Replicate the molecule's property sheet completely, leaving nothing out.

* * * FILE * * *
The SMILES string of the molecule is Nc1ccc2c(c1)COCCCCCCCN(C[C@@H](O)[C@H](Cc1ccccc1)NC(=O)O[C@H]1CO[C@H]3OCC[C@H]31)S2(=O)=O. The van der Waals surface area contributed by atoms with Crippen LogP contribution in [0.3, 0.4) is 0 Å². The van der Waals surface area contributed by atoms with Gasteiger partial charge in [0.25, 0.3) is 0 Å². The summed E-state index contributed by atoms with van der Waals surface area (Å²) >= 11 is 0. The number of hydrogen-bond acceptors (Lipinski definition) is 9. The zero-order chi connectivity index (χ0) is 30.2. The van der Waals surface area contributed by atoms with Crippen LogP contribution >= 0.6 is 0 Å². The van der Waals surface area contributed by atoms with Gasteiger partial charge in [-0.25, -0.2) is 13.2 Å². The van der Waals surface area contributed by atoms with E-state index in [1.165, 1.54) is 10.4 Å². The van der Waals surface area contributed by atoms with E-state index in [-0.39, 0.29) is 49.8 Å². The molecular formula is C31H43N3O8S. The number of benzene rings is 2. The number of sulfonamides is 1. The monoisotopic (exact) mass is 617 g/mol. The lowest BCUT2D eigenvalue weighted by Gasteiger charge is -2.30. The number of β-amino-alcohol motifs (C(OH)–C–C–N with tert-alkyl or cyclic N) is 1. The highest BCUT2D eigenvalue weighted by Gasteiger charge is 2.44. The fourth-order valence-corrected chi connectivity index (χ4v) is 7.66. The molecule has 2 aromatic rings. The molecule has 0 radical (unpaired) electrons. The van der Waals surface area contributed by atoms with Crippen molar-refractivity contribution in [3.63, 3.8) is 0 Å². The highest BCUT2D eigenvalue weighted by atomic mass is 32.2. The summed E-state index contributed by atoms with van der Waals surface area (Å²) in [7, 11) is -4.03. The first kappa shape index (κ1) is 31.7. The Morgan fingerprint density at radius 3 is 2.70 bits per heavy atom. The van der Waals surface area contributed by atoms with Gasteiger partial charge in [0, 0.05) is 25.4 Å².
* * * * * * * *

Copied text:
The SMILES string of the molecule is Nc1ccc2c(c1)COCCCCCCCN(C[C@@H](O)[C@H](Cc1ccccc1)NC(=O)O[C@H]1CO[C@H]3OCC[C@H]31)S2(=O)=O. The van der Waals surface area contributed by atoms with Crippen LogP contribution in [0.3, 0.4) is 0 Å². The van der Waals surface area contributed by atoms with Gasteiger partial charge in [0.25, 0.3) is 0 Å². The summed E-state index contributed by atoms with van der Waals surface area (Å²) >= 11 is 0. The number of hydrogen-bond acceptors (Lipinski definition) is 9. The zero-order chi connectivity index (χ0) is 30.2. The van der Waals surface area contributed by atoms with Crippen LogP contribution >= 0.6 is 0 Å². The van der Waals surface area contributed by atoms with Gasteiger partial charge in [-0.25, -0.2) is 13.2 Å². The van der Waals surface area contributed by atoms with E-state index in [1.165, 1.54) is 10.4 Å². The van der Waals surface area contributed by atoms with E-state index in [-0.39, 0.29) is 49.8 Å². The molecular formula is C31H43N3O8S. The number of benzene rings is 2. The number of sulfonamides is 1. The monoisotopic (exact) mass is 617 g/mol. The lowest BCUT2D eigenvalue weighted by Gasteiger charge is -2.30. The number of β-amino-alcohol motifs (C(OH)–C–C–N with tert-alkyl or cyclic N) is 1. The highest BCUT2D eigenvalue weighted by Gasteiger charge is 2.44. The fourth-order valence-corrected chi connectivity index (χ4v) is 7.66. The molecule has 2 aromatic rings. The molecule has 0 radical (unpaired) electrons. The van der Waals surface area contributed by atoms with Crippen molar-refractivity contribution in [3.63, 3.8) is 0 Å². The highest BCUT2D eigenvalue weighted by atomic mass is 32.2. The summed E-state index contributed by atoms with van der Waals surface area (Å²) in [7, 11) is -4.03. The first kappa shape index (κ1) is 31.7. The Morgan fingerprint density at radius 3 is 2.70 bits per heavy atom. The van der Waals surface area contributed by atoms with Gasteiger partial charge in [0, 0.05) is 25.4 Å².